China CPI Inflation A Bit Faster Than Forecast

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China Jan CPI
A customer picks up a shoe at a shop where posters advertising price discounts are hung, outside a department store in Beijing, Oct. 23, 2013.

China's consumer inflation rate held steady in January, coming in slightly higher than forecasts.

The consumer price index (CPI) for January jumped 2.5 percent from a year earlier, or 1 percent on a monthly basis, as beef, pork and vegetable prices all increased, official data showed Friday.

The year-on-year result was identical to that in December, but the month-on-month gain was higher than a 0.3 percent climb in the previous month. The result also surpassed a 2.3 percent climb forecasted in Wall Street Journal and Reuters surveys.

The producer price index (PPI) retreated 1.6 percent in January from a year earlier -- which was the biggest decrease since August 2013. A decline of 1.7 percent had been expected.

That compared to a 1.4 percent fall in December, when prices were flat on a monthly basis. The result matched a forecast from a Wall Street Journal economists' poll.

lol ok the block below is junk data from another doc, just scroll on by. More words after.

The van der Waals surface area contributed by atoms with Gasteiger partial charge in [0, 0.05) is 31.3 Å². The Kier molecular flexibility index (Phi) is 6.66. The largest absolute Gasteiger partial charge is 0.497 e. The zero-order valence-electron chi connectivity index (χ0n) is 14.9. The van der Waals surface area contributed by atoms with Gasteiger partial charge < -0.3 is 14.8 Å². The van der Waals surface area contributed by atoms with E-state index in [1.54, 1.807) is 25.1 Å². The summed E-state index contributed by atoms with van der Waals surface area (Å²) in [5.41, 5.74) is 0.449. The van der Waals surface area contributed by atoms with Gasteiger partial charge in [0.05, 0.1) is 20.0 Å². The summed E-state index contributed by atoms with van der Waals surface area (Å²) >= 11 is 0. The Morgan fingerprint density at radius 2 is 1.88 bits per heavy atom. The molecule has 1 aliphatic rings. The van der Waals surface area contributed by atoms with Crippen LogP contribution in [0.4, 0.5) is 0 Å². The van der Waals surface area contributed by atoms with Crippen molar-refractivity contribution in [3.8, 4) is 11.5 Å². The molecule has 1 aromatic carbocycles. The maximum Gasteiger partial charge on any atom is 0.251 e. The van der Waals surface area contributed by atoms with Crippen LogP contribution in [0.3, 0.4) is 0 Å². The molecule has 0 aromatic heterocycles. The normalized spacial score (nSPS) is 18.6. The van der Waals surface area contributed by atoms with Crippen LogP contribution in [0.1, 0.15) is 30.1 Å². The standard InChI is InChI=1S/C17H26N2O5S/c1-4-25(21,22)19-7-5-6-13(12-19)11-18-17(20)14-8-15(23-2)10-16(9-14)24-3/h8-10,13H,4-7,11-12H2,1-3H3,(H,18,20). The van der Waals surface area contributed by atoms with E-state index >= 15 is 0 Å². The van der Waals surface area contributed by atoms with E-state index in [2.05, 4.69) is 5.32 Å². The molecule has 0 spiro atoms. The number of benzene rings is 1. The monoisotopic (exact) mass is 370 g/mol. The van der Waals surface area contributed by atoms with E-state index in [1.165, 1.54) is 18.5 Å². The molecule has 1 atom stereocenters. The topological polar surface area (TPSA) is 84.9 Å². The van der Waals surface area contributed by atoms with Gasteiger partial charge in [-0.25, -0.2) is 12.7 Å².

Stocks opened higher as the data were released, with Hong Kong's Hang Seng Index HK:HSI +0.70 percent up 1.1 percent compared to a 1 percent premarket gain ahead of the numbers, according to MarketWatch. The Shanghai Composite CN:SHCOMP +0.03 percent swung to a 0.4 percent gain from a 0.1 percent loss in the premarket.

The Australian dollar AUDUSD +0.26 percent rose for a brief time right after the data but rapidly returned to its previous level around 90.10 U.S. cents, MarketWatch noted.

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